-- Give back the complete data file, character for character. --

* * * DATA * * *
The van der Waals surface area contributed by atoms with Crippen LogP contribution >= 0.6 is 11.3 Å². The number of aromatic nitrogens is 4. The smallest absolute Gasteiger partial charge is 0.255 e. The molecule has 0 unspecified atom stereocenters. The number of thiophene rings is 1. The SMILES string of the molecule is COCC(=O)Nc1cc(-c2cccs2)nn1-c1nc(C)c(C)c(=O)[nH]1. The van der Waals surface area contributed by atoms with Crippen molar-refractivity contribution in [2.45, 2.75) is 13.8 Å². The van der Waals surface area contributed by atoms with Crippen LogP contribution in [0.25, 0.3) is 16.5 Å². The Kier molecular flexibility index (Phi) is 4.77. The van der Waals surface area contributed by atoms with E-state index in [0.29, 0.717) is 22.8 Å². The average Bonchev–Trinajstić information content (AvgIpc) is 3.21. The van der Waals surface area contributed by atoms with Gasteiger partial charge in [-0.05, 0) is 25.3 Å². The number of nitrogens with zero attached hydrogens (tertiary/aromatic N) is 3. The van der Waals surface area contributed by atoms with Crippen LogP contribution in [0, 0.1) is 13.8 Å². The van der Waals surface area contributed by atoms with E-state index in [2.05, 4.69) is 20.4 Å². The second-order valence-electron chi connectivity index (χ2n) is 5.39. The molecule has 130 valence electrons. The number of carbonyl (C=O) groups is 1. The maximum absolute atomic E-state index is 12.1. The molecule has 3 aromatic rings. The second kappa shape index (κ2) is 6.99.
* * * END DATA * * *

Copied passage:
The van der Waals surface area contributed by atoms with Crippen LogP contribution >= 0.6 is 11.3 Å². The number of aromatic nitrogens is 4. The smallest absolute Gasteiger partial charge is 0.255 e. The molecule has 0 unspecified atom stereocenters. The number of thiophene rings is 1. The SMILES string of the molecule is COCC(=O)Nc1cc(-c2cccs2)nn1-c1nc(C)c(C)c(=O)[nH]1. The van der Waals surface area contributed by atoms with Crippen molar-refractivity contribution in [2.45, 2.75) is 13.8 Å². The van der Waals surface area contributed by atoms with Crippen LogP contribution in [0.25, 0.3) is 16.5 Å². The Kier molecular flexibility index (Phi) is 4.77. The van der Waals surface area contributed by atoms with E-state index in [0.29, 0.717) is 22.8 Å². The average Bonchev–Trinajstić information content (AvgIpc) is 3.21. The van der Waals surface area contributed by atoms with Gasteiger partial charge in [-0.05, 0) is 25.3 Å². The number of nitrogens with zero attached hydrogens (tertiary/aromatic N) is 3. The van der Waals surface area contributed by atoms with Crippen LogP contribution in [0, 0.1) is 13.8 Å². The van der Waals surface area contributed by atoms with E-state index in [2.05, 4.69) is 20.4 Å². The second-order valence-electron chi connectivity index (χ2n) is 5.39. The molecule has 130 valence electrons. The number of carbonyl (C=O) groups is 1. The maximum absolute atomic E-state index is 12.1. The molecule has 3 aromatic rings. The second kappa shape index (κ2) is 6.99.